understanding a feeling of doom followed by a change

(General content note: A lot of my thinking has really changed since the old days of this blog. There’s some weird, mean, and polemic stuff in there.)

Email response I gave:
So what I’m hearing is that you’re asking about the sense of doom, how you distracted yourself but it eventually became overwhelming, and then you acted and felt differently towards your flatmates and people on the street and women? And you’re curious about some insight into all of that, how your perception seems to have changed, somehow? (Let me know if I’m off base.)
 >> It feels like I had a mini-crisis that made me shift perception or that for the first time I properly dealt with my feelings, or something else, I have no idea. <<
These days I’m seeing things through the lens of Coherence Therapy. (But, remember, I’m just some random guy! I’m not a professional or an expert.)
1. If we have a strong emotion, that can mean a part of our brain pattern-matched and decided that the current situation is similar enough to a past situation that they should be treated similarly.
2. The past situation in (1) can create a strong belief that affects behavior throughout our lives. We think we’re “doing what we want and what makes sense” but we’re actually living inside of a behavior box, our behavior is actually constrained, by past emotional experiences that imperfectly match the current experience, but match enough that we react to them as if they were the old experience. (That’s why people or ourselves seem to react strongly and irrationally to seemingly harmless situations. Part of our brain strongly believes that it’s actually a different, really bad situation.)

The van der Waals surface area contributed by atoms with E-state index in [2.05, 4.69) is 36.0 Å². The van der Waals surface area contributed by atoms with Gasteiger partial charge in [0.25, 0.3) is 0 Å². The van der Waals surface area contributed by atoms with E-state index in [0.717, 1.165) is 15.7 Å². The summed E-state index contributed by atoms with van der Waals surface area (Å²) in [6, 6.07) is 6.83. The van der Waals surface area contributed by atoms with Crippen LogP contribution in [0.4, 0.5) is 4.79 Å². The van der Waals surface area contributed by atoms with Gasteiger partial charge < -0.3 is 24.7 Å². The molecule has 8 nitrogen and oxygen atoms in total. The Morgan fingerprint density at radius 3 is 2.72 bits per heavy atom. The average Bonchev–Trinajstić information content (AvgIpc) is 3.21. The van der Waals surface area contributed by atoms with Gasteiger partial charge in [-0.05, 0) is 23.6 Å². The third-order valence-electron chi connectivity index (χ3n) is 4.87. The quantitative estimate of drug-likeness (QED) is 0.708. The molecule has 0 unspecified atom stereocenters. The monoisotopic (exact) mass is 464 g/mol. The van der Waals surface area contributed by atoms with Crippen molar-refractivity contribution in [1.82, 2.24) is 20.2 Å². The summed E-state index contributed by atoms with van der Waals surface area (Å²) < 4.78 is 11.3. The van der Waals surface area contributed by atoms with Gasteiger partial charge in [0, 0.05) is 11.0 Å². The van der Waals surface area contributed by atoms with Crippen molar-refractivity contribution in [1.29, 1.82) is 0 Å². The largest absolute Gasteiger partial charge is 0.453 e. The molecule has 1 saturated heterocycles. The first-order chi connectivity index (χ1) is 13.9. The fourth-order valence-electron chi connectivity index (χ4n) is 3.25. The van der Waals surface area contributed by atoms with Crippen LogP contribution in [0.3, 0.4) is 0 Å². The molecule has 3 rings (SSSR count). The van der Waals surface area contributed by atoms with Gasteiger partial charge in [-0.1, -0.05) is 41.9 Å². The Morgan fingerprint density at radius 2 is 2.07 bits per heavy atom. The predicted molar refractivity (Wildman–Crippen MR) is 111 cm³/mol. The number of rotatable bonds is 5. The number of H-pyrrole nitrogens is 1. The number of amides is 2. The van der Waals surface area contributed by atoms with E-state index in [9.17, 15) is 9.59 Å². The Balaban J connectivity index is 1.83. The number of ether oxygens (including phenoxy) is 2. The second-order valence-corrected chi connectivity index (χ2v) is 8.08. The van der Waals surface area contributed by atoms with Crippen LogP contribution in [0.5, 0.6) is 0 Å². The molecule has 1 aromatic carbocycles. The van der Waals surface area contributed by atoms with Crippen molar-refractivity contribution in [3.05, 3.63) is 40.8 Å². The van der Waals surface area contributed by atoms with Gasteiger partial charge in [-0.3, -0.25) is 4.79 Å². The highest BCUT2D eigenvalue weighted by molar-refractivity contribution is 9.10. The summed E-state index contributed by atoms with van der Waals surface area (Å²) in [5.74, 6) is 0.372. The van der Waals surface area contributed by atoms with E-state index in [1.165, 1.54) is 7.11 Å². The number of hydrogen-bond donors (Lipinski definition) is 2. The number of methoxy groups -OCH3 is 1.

3. Emotions are signals to pay attention or to do something. Sometimes they don’t have easily accessible words attached, but there’s always meaning there, even if it’s hard to find some words that fit that meaning (at first).
4. A way to deliberately have more flexible behavior is to find the emotional meaning in a situation or reaction, put that meaning into words, honor it, and gently find counterexamples. Not attacking the emotional reaction but juxtaposing the reaction. (See Coherence Therapy.)
5. In your case, you experienced a feeling of doom that ultimately refused to be ignored. Perhaps, you implicitly, unconsciously reality-tested the belief/meaning behind this feeling of doom. Or, you were prompted to go out and experiment in reality to disconfirm the belief/meaning behind this feeling of doom. Your sense of how reality works, has been (temporarily or permanently) updated, and your behavior and possibilities for action have been (temporarily or permanently) updated.
6. It’s like a part of you has thought for decades that there was a monster waiting to attack you if you did something wrong. And a part of you really believed that the monster was there and you forgot that part of you existed. But that part of you got really loud because it thought the monster was really close, and it was really unpleasant because of the doom feeling, but, in the process, you and that part discovered that the monster didn’t actually exist, so it was a net win. And subsequently, all sorts of new possibilities opened up that you couldn’t do before (“comfort zone expansion”), because the monster that you thought had been waiting to attack was no longer a concern.
Am I on target? Off base? I have been doing a lot of Coherence Therapy on myself. Eugene Gendlin’s Focusing and Jay Earley’s book on Internal Family Systems Therapy helped me get up to speed with Coherence Therapy faster. Coherence Therapy is sort of a way to repeat experiences like your doom experience, for different issues, without it being so intense and confusing.
Useful? -M
[May I post exactly this email, nothing more, nothing less?]